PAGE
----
As with most things, bringing the spouse on board does not have a one-size-fits-all solution. When I read MMMs "Having the Talk" blog posts, I felt powerless. I didn't think I could win my Louis Vuitton carrying wife (gift from Mom, but that just shows where she comes from) over. But I just discuss what I'm doing, and the results are surprising. I bought an Ultra Gauge, and started driving conservatively, and shared my results, as well as demonstrated some techniques. A few weeks later, she says she's been calculating her average, and asks me to put her on my Fuelly account. I showed her Mint the day I signed up. I had some trouble getting everything sorted (still am). The next day I came home from work and mentioned I'd solved one issue. She was already ahead of me with her own Mint account. Oh, and she has been wanting to trade her mid size sedan for a GLK. Totally on her own, she decided she'd be happier with a Mazda, and didn't want to spend more than $15k. AND, decided to wait three more years (her car is a 2003, and definitely has more life left in it). Those are just three examples, there are more, and I trust will be more.

MustacheMike

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Re: Day 1: Peach fuzz
« Reply #5 on: December 18, 2012, 09:00:14 AM »
nice.   I'd just add that I'd max out the TFSA before the RRSP.

Thanks! I have a TFSA through my family's financial advisor that I will need to get the details on -- the one at the bank costs $50 per withdrawal -- screw that!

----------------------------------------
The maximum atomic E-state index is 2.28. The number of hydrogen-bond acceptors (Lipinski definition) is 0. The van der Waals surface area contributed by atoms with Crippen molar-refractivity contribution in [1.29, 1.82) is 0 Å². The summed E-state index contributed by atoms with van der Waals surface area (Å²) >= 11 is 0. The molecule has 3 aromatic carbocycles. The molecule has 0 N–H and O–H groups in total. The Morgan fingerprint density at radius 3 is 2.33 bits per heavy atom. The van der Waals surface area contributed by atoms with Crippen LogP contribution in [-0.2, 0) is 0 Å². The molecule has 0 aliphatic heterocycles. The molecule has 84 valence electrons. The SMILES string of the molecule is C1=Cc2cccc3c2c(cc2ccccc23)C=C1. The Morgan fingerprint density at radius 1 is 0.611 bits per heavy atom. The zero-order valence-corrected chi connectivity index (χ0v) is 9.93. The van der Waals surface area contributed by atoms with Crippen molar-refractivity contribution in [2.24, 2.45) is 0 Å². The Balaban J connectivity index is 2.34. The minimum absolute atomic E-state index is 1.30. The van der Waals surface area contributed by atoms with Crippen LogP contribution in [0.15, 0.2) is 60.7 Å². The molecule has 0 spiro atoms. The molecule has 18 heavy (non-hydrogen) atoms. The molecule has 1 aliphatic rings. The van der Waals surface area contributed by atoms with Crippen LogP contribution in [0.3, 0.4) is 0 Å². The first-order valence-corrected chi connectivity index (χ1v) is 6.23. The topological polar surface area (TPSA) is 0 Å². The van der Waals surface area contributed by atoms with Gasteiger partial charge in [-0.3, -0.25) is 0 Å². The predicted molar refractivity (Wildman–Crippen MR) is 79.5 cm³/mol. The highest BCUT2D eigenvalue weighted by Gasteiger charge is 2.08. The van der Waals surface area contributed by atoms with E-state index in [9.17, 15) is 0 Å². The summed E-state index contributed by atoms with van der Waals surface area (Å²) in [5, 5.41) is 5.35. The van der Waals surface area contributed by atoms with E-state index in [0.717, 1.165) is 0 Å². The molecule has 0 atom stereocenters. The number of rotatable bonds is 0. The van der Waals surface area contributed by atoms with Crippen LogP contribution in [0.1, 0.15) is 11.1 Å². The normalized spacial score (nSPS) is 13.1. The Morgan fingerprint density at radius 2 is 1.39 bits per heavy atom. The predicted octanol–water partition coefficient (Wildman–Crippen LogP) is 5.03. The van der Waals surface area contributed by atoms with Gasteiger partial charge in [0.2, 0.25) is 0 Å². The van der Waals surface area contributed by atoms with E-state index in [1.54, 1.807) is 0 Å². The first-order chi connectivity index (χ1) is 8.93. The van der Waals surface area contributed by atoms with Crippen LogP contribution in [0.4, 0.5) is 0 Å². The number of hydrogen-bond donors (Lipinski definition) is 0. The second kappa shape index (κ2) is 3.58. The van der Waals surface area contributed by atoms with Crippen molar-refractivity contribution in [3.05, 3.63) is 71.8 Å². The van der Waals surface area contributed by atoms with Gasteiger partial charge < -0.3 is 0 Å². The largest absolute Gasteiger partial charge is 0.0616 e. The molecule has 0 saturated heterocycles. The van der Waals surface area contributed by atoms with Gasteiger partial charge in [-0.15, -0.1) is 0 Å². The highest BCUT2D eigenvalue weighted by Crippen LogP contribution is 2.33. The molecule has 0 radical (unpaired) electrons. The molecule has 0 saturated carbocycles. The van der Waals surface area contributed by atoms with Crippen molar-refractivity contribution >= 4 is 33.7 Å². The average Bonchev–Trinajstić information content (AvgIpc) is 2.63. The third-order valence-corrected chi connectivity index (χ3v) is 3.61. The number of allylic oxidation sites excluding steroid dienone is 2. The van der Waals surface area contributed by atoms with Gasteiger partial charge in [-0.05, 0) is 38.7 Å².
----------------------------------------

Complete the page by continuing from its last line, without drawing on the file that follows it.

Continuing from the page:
So you are suggesting I max out the 5,500 per year on the TFSA, then fill up the RRSP? Sounds reasonable -- do you have any thread or info you can point to?

As with most things, bringing the spouse on board does not have a one-size-fits-all solution. When I read MMMs "Having the Talk" blog posts, I felt powerless. I didn't think I could win my Louis Vuitton carrying wife (gift from Mom, but that just shows where she comes from) over. But I just discuss what I'm doing, and the results are surprising. I bought an Ultra Gauge, and started driving conservatively, and shared my results, as well as demonstrated some techniques. A few weeks later, she says she's been calculating her average, and asks me to put her on my Fuelly account. I showed her Mint the day I signed up. I had some trouble getting everything sorted (still am). The next day I came home from work and mentioned I'd solved one issue. She was already ahead of me with her own Mint account. Oh, and she has been wanting to trade her mid size sedan for a GLK. Totally on her own, she decided she'd be happier with a Mazda, and didn't want to spend more than $15k. AND, decided to wait three more years (her car is a 2003, and definitely has more life left in it). Those are just three examples, there are more, and I trust will be more.